This translation is taken from Rev. Morris's book The Blickling Homilies of the Tenth Century.
Dearest men, lo! I now admonish and exhort every man, both men and women, both young and old, both wise and unwise, both rich and poor, - everyone to behold and understand himself and, whatsoever he hath committed in great sins or in venial ones, forthwith to turn to the better and the true medicine, then may we have God Almighty merciful (to us), because the Lord desires all men to be whole and sound, and to turn to the true knowledge, as David said, 'The humble and fearing and trembling and quaking hearts and those fearing their Creator, God will never despise nor disregard, but will hear their prayers when they cry to him and pray to him for mercy.'
May we then now see and know and very readily understand that the end of this world is very nigh; and many calamities have appeared and men's crimes and woes are greatly multiplied; and we from day to day hear of monstrous plagues and strange deaths throughout the country, that have come upon men, and we often perceive that nation riseth against nation, and we see unfortunate wars caused by iniquitous deeds; and we hear very frequently of the death of men of rank whose life was dear to men, and whose life appeared fair and beautiful and peasant; so we are also informed of various diseases in many places of the world, and of increasing famines.
And many evils, we learn, are here in this life become general, and flourish and no good is abiding here, and all worldly things are very sinful, and very greatly cooleth the love that we ought to have to our Lord; and those good works that we should observe for our soul's health, we forsake.
These tokens, that I have just related concerning this world's tribulations and calamities, are such as Christ himself mentioned to his disciples, that all these things should happen before the end of this world.
Let us now strive with all the might of good works and be desirous of God's mercy. Now we may perceive that this world's destruction approacheth, wherefore I admonish and warn every man to contemplate diligently his own death, so that he may live here in the world rightly, before God and in the sight of the highest King.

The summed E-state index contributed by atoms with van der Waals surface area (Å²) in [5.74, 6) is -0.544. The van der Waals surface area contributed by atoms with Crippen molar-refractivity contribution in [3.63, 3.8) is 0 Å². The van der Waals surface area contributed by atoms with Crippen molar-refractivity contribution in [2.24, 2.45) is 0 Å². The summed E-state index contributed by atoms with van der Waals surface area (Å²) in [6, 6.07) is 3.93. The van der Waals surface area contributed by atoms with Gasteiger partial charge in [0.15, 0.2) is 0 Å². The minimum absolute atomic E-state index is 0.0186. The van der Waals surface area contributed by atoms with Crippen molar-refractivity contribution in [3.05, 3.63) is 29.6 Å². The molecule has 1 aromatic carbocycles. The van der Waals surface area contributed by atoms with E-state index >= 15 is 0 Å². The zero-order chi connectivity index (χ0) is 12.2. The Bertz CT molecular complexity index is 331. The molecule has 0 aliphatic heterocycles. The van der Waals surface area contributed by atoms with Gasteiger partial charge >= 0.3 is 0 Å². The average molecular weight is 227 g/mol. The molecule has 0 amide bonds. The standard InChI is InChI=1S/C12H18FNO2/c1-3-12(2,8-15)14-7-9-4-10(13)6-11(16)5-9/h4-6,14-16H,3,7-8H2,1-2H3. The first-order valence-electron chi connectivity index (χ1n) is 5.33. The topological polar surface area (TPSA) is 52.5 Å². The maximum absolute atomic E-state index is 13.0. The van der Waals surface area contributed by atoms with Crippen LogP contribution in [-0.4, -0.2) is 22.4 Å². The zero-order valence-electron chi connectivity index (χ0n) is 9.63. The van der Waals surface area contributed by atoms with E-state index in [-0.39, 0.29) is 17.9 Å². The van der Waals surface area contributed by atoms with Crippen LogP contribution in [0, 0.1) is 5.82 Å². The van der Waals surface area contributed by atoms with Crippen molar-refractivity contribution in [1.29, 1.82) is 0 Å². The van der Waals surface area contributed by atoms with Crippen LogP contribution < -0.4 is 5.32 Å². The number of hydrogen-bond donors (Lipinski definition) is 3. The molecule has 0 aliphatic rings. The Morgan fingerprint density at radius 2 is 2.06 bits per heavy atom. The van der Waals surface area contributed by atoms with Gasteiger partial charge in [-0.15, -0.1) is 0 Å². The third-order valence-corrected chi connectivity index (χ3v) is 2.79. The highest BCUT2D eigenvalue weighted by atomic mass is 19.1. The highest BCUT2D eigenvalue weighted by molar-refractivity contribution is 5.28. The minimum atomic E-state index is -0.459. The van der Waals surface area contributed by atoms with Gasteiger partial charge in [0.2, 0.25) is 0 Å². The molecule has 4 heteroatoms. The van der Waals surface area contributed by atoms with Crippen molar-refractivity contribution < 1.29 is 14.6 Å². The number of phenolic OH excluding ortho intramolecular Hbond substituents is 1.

Let us be liberal to the needy and charitable to the poor, as God himself hath bidden us, so that we observe true peace and have concord among us; and let those that have children instruct them in right discipline and teach them the way of life, and the right way to heaven; and if they in any way live their life amiss let them then at once be converted from their wickednesses and turned from their unrighteousness; that we thereby may all please God, as is bidden to all believing people, and not to those alone that are in exalted positions subject to God, as bishops, kings, mass-priests, archdeacons, but is also indeed enjoined upon subdeacons and monks; and to all men it is needful and profitable to observe well their baptismal vows.
Let no man be very highminded an account of his worldly wealth, nor too confident in his bodily powers, nor too disposed to malice, nor too bold in wickedness, nor too full of crafts, nor too fond of guile, neither given to contriving false accusations, nor to laying snares [for the unwary].
No man need think that his body may or can amend the sin-burden in the grave; but therein he shall rot to dust and there await the great event [the Doom], when the Almighty will bring this world to an end, and when he will draw out his fiery sword and smite all this world through and pierce the bodies, and cleave asunder this earth; and the dead shall stand up, then shall the body (flesh-garb) be as transparent as glass, nought of its nakedness may be concealed.
Wherefore it is needful for us that we follow not too long foolish works, but we must make our peace with God and men, and establish firmly the right belief in our hearts, that it may there dwell and there grow and bloom; and we must confess the true belief in [God and in] our Lord Jesus Christ, his begotten Son, and in the Holy Ghost, who is co-eternal with the Father and Son. And we must trust in God's holy Church, and in those that have right belief; and we must believe in the forgiveness of sins and the resurrection of the body on Doomsday, and we must believe in the everlasting life, and in the heavenly kingdom that is promised to all that are now workers of what is good.
This is the right faith, which it behoveth that each man should well hold and perform, for no worker may perform good works before God without love and belief.
And it is very needful for us to consider and bear this in mind, and most diligently when we hear God's books explained and read to us, and the gospel declared, and his glories made known to men.
Let us then diligently strive to be afterwards the better and the happier for the teaching that we have often heard.